According to an article appearing in the Erie Times-News, the Pennsylvania Game Commission is researching the idea of a user fee for non-hunters and non-trappers who wish to use Pennsylvania’s 1.5 million acres of State Game Lands. I believe this is a mistake for several reasons, which I will outline below.
- Enforcing the proposed user fee will stretch Game Commission resources. Currently the Game Commission is struggling to keep up with its core activities. When a black bear went wild in downtown Easton two years ago, there was only one Game Commission officer in all of Northhampton County to answer the Easton Police Department’s call for help, and “he’s not available” was the answer the police received. This same staff now has to stop and question hikers on state game lands and cyclists on state game roads instead of investigating poaching or managing wildlife.
- Enforcing the user fee will generate bad press for the Game Commission and Pennsylvania when the inevitable citation and subsequent challenge comes up. Tourism is a major source of income for the Commonwealth and its citizens. It will look poorly to both citizens and tourists when the first prosecution of a hiker for walking in the woods takes place.
- And to be effective any user fee WILL have to be enforced, meaning the Game Commission will have to, for the first time, specifically hire officers to keep people out of the woods. We’ve come a long way from William Penn, who when laying out his “green country town” Philadelphia planned open space and public lands for citizens to enjoy, and insisted one in five acres of the colony be kept undeveloped.
- Applying a user fee helps blur, instead of making distinct, the difference between the state parks and forests and the state game lands by introducing confusion. And the situation becomes even more confused when the National Scenic Trails that pass through game lands are included. The Appalachian Trail is considered a distinct corridor from the game lands it passes through. Does a through hiker going off trail in state game lands constitute a permit violation?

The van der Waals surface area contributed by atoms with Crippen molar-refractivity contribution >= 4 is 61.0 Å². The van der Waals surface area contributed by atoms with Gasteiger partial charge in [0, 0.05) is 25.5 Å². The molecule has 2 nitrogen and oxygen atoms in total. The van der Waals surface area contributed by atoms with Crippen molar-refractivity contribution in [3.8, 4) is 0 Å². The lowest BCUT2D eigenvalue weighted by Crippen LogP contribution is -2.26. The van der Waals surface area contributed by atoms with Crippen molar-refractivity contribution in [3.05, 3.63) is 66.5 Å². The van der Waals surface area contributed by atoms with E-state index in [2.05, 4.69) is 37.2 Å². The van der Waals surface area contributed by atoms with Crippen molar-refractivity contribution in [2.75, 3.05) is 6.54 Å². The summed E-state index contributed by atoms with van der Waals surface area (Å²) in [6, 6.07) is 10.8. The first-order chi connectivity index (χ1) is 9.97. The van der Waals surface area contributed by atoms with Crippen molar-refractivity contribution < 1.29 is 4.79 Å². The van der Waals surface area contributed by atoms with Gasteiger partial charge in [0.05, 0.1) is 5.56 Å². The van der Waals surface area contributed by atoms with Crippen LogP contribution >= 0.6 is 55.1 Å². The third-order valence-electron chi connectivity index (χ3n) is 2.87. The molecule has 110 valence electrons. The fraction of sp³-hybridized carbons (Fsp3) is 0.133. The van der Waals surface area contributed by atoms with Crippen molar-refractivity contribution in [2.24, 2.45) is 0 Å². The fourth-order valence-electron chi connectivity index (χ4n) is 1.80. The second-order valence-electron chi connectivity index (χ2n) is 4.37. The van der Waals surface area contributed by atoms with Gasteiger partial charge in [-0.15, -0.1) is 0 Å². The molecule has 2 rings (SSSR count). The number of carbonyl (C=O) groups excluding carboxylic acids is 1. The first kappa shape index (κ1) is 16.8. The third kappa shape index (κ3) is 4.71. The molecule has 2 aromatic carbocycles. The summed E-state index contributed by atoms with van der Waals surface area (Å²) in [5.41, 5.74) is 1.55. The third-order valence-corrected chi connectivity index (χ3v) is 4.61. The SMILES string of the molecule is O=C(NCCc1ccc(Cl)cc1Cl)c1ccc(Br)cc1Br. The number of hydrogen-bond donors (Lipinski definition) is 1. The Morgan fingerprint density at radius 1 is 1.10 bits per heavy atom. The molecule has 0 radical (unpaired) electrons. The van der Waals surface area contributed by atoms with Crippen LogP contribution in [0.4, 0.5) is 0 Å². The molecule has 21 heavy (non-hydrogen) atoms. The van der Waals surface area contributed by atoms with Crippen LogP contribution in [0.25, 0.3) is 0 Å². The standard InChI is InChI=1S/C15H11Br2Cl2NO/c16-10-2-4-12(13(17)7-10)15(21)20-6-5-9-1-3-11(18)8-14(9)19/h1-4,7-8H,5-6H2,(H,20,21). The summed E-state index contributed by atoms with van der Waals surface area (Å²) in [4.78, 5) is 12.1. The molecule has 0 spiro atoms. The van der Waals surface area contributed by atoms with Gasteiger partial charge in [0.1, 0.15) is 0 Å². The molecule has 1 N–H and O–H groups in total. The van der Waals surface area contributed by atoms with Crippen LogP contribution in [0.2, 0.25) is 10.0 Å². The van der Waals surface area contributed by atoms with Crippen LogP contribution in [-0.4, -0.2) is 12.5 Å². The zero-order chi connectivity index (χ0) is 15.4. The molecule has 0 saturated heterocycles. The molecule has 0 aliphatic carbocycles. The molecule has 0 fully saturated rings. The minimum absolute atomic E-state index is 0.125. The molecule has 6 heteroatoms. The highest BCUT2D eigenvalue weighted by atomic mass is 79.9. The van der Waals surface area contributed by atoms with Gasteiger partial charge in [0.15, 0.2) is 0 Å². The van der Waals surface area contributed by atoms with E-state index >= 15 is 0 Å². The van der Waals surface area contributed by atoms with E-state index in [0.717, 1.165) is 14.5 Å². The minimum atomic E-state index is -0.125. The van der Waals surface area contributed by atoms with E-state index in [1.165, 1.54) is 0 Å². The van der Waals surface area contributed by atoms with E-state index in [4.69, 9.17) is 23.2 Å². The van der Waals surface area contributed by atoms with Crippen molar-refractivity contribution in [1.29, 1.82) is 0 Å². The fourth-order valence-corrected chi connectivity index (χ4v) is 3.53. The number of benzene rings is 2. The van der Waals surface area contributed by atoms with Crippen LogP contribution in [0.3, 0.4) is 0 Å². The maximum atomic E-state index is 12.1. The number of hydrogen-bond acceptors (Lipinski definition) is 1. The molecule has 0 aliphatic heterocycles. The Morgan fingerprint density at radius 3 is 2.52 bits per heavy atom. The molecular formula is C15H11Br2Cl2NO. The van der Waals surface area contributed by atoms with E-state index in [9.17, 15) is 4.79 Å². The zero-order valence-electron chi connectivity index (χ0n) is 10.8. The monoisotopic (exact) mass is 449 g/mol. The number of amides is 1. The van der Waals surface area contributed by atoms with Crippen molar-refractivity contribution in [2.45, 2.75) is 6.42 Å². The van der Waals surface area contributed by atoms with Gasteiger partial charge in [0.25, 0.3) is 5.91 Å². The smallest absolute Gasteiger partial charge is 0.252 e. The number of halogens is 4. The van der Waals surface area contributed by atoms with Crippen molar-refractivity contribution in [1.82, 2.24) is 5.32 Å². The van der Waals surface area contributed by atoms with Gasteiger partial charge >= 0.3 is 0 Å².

- For a century the ‘gentleman’s agreement’ between the hunting and non hunting users is that the the game lands when not being used for hunting and trapping are open to everyone. While it is true hunting and trapping fees are a source of income for the Game Commission, they aren’t the only income stream. And while the Game Commission does spend money to acquire land, often land is either donated to the Commission, as with the 41,000 acres the Western Pennsylvania Conservancy gave up title to over the years, or sold at below market value. This land was given or sold to the Commission under the assumption that the gentleman’s agreement mentioned above would be in place. To charge a fee to see the snow geese at Middle Creek or the elk at Winslow Hill is a violation of trust. Ditto for groups the Game Commission worked with on special projects such as the Tiadaghton Audubon Society, who built the blind and trail in “The Muck” in SGL 313.
- Part of the gentleman’s agreement mentioned above is that the game lands are game lands, not parks, and that while we who are not hunters may use them, we are not primary users, and when the hunter needs them, we stay out. Charging a user fee means the hiker and the cyclist and equestrian literally now have a financial investment in the game lands, and are likely to petition for changes to suit their use. After all, they are paying a fee to hike there, shouldn’t the Game Commission spend money on trail improvements? Shouldn’t non-hunters have representation on the Commission? I can even see at some point someone saying, “Fall is a wonderful season to hike and ride – do the hunters need EVERY Saturday for deer?” This proposal promises to be a disaster to the hunter and trapper; for the occasional problems non-hunters cause them, they’ve not had to compete with them for Game Commission resources or had a voice in managing the game lands.
- Speaking of resources, much of the Game Commission budget goes for wildlife studies, hunter education, managing the elk and deer populations, and other items that don’t benefit the non-hunter. Its not proper that someone who simply wants to walk the land should pay for these programs.
For these and other reasons I urge you at your next meeting on August 11 to vote against any proposal to enact a user fee for the State Game Lands.